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Programmers Not Proficient in AIGC Programming May Face Obsolescence in the Next 5 Yearsby@zhoujieguang
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1,375 reads

Programmers Not Proficient in AIGC Programming May Face Obsolescence in the Next 5 Years

by Zhou JieguangAugust 9th, 2023
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After reading this, you'll likely have a whole new perspective on how AIGC enhances development efficiency.
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The following video showcases a snippet of the Apache SeaTunnel developer's daily workflow, aided by Co-Pilot. If you haven't yet embraced tools like Co-Pilot, ChatGPT, or private large-scale models for development assistance, you might find yourself quickly outpaced by the industry over the next five years. Those skilled in leveraging AI-powered coding can accelerate their development speed tenfold compared to those without this skill. This isn't an exaggeration – after reading this, you'll likely have a whole new perspective on how AIGC enhances development efficiency.

Disrupting Traditional Junior Programmer Training with Large Models: Empowering Skills and Experience

In the past, junior programmers would be given tasks by mentors, taught basic approaches, and then guided and corrected as they wrote code. They learned from experience and guidance, gradually gaining proficiency.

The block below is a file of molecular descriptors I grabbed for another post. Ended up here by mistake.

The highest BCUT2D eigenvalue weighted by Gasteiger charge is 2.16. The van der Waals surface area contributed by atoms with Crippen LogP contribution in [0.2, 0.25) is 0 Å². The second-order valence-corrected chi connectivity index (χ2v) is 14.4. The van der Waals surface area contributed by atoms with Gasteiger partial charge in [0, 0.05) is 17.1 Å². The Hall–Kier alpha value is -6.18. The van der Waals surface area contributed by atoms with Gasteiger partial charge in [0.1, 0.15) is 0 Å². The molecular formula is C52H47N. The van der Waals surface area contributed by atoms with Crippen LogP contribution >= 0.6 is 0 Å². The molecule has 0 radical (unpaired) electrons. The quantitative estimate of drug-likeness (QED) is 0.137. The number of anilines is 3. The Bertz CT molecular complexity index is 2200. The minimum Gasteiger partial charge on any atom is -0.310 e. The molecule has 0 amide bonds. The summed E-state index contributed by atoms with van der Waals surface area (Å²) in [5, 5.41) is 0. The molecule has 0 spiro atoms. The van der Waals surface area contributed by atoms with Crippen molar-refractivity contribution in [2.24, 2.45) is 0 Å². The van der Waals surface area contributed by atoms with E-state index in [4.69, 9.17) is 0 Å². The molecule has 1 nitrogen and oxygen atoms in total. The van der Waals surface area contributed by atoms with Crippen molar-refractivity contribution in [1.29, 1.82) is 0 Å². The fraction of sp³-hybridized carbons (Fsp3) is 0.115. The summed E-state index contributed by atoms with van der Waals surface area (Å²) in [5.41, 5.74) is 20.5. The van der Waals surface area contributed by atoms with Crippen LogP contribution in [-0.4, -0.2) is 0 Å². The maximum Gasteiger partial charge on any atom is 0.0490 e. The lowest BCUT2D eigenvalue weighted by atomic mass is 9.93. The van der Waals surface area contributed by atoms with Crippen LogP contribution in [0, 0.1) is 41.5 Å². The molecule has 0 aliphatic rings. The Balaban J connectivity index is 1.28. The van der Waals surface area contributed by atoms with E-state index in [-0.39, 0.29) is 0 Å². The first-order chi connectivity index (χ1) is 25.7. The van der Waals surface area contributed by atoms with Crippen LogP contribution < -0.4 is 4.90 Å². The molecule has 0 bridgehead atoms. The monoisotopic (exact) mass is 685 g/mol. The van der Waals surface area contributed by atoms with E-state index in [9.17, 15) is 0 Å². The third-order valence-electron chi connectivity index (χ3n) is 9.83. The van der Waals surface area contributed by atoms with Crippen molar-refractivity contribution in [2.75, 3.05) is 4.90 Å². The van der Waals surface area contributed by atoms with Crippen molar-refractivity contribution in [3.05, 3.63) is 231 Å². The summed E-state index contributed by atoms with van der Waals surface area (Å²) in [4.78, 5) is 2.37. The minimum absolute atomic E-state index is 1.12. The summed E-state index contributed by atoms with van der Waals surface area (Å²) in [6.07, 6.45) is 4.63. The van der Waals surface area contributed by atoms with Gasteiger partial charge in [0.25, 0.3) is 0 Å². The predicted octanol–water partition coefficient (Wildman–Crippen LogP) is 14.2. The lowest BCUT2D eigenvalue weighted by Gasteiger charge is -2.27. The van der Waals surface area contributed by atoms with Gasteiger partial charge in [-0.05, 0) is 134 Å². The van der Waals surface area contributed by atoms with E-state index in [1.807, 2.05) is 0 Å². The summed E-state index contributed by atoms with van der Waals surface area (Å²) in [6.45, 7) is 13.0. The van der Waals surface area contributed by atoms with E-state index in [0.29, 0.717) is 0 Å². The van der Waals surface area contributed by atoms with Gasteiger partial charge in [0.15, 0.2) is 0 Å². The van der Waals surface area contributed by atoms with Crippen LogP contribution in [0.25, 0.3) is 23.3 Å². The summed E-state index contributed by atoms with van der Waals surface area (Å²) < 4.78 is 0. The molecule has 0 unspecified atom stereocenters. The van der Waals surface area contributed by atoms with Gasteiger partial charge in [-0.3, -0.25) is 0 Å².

However, the arrival of large models has completely transformed this process. Large models possess extensive knowledge and even some rudimentary reasoning abilities. They've undergone countless practices, learning various codes and business definitions within a company. The scenarios they've encountered far exceed those faced by mentors in their time. They provide potential answers based on developers' requirements and goals.


It's akin to having an all-knowing "mentor" available at your beck and call, capable of instantly generating code for your reference and learning. After learning and adjustment, a junior programmer can submit code that surpasses their individual skill level, ready for peer review.


So, why wouldn't we utilize large models to boost our development efficiency?


How to Utilize Large Models for Assisted Programming?

Common tools currently include ChatGPT, Co-Pilot, and private large-scale models.


Different methods are applicable depending on the programming scenario:

[Image depicting the usage of different tools in various scenarios]